The cartoon that started the term, “Hogan’s Alley“, had designs on being social commentary in comedic form for the masses. It played to stereotypes of the day of the social, economic and racial issues of New York City. Often, the cartoon appealed to nationalism and reflected a hatred towards all foreigners. But it was also the beginning of the other side of mass media: monetization. It wasn’t only the bidding war for the comic that saw Hearst and Pulitzer realizing the value of content; it was also a revelation in marketing, of using the transmittal of ideas to not only engage a customer but keep them engaged as a revenue base.

The legacy of yellow journalism has many facets that apply today. Digital media, websites, blogs, and streaming video have become the influencers of the day just as papers of the Hearst era were. One very big difference: with technology and social media, everyone can now do what used to take a printing press and circulation to carry out. One tweet can inflame an online flash mob in mere moments. One piece of video can go viral in a heartbeat. What took Hearst and Pulitzer weeks of drumming up interest now takes seconds. The monetization possibilities are legion. Nearly everyone can, to an extent, be a “journalist” insofar as their ability to report on something as fact and broadcast it to the wider world.

Which brings us to the modern culture war. The crowds on all sides of the political spectrum get riled up about the issues of guns, abortion, privacy, church/state issues, and many more, depending on whose definition of culture war you want to use. These are very real conflicts, and crucial ones, as debate of those issues is important both to our country and to its people. But like the term yellow journalism, what was once a descriptive phrase has morphed into a cause all its own.

This past week saw two instances of “culture war” being used in reference to viral stories. Kanye West – rap superstar, marketing genius, and Kardashian spouse – set the social media world ablaze with tweeted praise for Candace Owen, then a tweet storm that some on the right took as an awakening. Tweeted thanks from President Trump did little to quell such sentiments, even after Kanye released a new musical track after several days of enhanced social media attention. Some on the right touted this as evidence that they were winning the culture war.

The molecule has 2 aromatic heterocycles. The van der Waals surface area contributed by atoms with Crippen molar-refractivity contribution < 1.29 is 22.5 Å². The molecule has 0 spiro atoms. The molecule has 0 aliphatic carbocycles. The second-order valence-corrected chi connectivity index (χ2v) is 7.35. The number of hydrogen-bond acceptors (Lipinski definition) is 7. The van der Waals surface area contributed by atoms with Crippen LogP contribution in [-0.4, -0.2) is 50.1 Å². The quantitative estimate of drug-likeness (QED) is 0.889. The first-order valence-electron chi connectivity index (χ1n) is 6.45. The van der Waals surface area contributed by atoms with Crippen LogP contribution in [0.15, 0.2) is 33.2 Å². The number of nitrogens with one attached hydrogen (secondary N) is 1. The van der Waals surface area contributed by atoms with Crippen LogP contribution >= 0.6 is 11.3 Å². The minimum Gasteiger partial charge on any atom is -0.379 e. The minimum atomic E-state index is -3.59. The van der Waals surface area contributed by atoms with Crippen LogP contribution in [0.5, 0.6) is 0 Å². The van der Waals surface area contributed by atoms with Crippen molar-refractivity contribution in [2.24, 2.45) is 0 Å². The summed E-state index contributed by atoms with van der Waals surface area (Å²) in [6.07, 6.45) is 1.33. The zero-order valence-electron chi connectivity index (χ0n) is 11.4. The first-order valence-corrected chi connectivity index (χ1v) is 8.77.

Then came the White House Correspondents Dinner. Comedian Michelle Fox’s blistering routine drove controversy even at an event known for its roasting of public figures. Social media lit up with opinions on all sides. Outrage at the routine, outrage at the hypocrisy, and outrage at the outrage was on display, depending on your point of view. Some on the right touted this as evidence they were clearly losing the culture war.

Thus the infinite possibilities of the culture war, in the new digitally driven yellow journalism. The ability to proclaim that one side is both winning and losing the conflict, depending on which emotion you want to elicit. Because it isn’t the actual war, real as it is, that matters. The real power, and monetization, is in controlling perceptions of what that war is. Much like Hearst and Pulitzer stirring up a foreign invasion to sell more papers, Kanye and the WHCA dinner do not really have anything at all to do with the pressing issues of the day. But they have everything to do with clicks, views, and ad revenue.